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“The Trumpett shall sound”

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English Trumpet-Music from Golden Age

for 4 trumpets, timpani | percussion, 4 trombones, 2 theorbas & B.c. Works by Purcell, Byrd, Mattheis, Keller, Shore, Clarke a.o.

The Trumpett shall sound“

Chief general’s order to attack during a battle? Master of ceremonies signal to start a coutly celebration? Or perhaps the Last  Jugdement calls, as in the famous aria from Mr. Handel’s “Messiah”?

For ages the trumpet and music written for it could be found among splendor, wealth, both within sacrum and profanum. As an attribute  of grandeur it was a symbol of everything the ruler had or wanted to have: power, magnitude and wealth. Trumpeters, timpanists and drummersactively participated in court life. Their importance and position were  considerably high. They accompanied the ruler’s life from births to deaths. In the military hierachy they were equal to officers. They were the best paid musicians of the court, but they also could face beheading if  they played the wrong signal during military activities.

The shift in trumpet usage from militaryceremonial towards artistic started at the beginning of the 17th century. The first documented perforrnance of trumpeters together with "ordinary" musicians was the opening of Claudio Monteverdi's L'Orfeo in Mantua in 1607, Since then, in accordance with the Italian example, the trumpet entered the area of artistic music in other European countries, Trumpeter groups, which had been autonomous before, were more and more assimilating with court orchestras. The art of plaging the trumpet and the clarino technique begun to thrive.

Almost all compositions presented during todag's concert are fro the 16th and 17th century, Between 1485 and 1603 England was ruled by the Tudor dynasty. Under their reign internal conflicts ended and the country regained its grandeur and importance. That is also the time of the English reformation (ca. 15321559), which became a symbol of widening England's independence from the European continent. Especiallg during the reign of Elizabeth 1. (1558 – 1603) culture and arts were highly supported. The 'golden age' shed its light on music and literature until the beginning of the 18th century.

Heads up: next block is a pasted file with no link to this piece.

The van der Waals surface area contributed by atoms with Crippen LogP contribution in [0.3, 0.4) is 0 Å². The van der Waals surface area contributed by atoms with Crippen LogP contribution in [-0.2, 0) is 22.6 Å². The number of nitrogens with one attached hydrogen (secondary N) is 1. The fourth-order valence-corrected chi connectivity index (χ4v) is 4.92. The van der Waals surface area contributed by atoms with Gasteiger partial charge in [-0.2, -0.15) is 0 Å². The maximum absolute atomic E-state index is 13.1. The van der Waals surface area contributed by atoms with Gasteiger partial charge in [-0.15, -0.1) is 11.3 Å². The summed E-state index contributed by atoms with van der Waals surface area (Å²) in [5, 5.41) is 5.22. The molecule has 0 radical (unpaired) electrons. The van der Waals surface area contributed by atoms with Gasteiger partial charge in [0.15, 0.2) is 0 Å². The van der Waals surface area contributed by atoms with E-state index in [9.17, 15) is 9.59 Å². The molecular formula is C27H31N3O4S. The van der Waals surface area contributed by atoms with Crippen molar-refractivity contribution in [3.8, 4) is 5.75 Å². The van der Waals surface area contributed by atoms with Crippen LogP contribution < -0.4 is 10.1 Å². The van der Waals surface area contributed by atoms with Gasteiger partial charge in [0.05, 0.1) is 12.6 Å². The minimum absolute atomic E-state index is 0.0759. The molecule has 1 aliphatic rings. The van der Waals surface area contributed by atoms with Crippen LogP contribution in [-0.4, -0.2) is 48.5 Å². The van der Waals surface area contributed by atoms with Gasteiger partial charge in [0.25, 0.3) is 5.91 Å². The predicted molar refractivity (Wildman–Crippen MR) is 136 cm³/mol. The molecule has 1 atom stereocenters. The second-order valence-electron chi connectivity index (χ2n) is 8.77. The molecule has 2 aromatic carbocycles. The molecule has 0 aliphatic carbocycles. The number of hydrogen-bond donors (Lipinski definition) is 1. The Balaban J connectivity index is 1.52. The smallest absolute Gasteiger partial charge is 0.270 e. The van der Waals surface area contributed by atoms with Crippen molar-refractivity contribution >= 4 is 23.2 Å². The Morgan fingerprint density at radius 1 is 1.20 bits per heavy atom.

That period was also the time of life and work of William Byrd (1546?1623). Little is known about the early stages of his life. lt is  supposed that his father was Thomas Byrd, a member of Chapel Royal. According to the sources of that time, in the fifties William Byrd was a student of Thomas Tallis in London. After working as an organist in the  Lincoln Cathedral Byrd returned to London. During his work in London (since 1570 he has been a member of Chapel Royal) he composed numerous works dedicated for aristocrats from the Elizabethan court, as well as  occasional works. Among them there was The Battell, an illustrative suite composed supposedly to celebrate the victory over the Great Armada in 1588. The opening of the suite was Marche Before The Battell, which  became popular as a standalone work and was written in Filzwilliam Virginal Book, a famous virginal collection under the title Earl of Oxford's March (probably indicating dedication for one of the aristocrats). The  work will be performed today in the arrangement for trumpets, timpanis, trombones and B. c.